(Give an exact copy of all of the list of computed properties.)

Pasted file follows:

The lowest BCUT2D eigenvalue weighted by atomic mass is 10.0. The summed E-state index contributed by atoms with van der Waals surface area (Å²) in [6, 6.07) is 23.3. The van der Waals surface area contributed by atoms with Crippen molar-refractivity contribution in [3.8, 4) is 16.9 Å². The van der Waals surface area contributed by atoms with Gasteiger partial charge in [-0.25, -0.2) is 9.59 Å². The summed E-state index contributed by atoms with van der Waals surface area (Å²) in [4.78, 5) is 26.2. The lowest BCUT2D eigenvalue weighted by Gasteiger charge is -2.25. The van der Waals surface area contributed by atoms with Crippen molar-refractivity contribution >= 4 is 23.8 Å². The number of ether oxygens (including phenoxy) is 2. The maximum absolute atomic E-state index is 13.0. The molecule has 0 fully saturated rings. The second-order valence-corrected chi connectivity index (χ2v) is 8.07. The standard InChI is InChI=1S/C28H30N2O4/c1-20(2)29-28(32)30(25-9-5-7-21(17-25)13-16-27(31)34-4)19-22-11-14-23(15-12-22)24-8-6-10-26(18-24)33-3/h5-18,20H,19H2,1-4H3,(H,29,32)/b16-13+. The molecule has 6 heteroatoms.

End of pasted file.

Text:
The lowest BCUT2D eigenvalue weighted by atomic mass is 10.0. The summed E-state index contributed by atoms with van der Waals surface area (Å²) in [6, 6.07) is 23.3. The van der Waals surface area contributed by atoms with Crippen molar-refractivity contribution in [3.8, 4) is 16.9 Å². The van der Waals surface area contributed by atoms with Gasteiger partial charge in [-0.25, -0.2) is 9.59 Å². The summed E-state index contributed by atoms with van der Waals surface area (Å²) in [4.78, 5) is 26.2. The lowest BCUT2D eigenvalue weighted by Gasteiger charge is -2.25. The van der Waals surface area contributed by atoms with Crippen molar-refractivity contribution >= 4 is 23.8 Å². The number of ether oxygens (including phenoxy) is 2. The maximum absolute atomic E-state index is 13.0. The molecule has 0 fully saturated rings. The second-order valence-corrected chi connectivity index (χ2v) is 8.07. The standard InChI is InChI=1S/C28H30N2O4/c1-20(2)29-28(32)30(25-9-5-7-21(17-25)13-16-27(31)34-4)19-22-11-14-23(15-12-22)24-8-6-10-26(18-24)33-3/h5-18,20H,19H2,1-4H3,(H,29,32)/b16-13+. The molecule has 6 heteroatoms.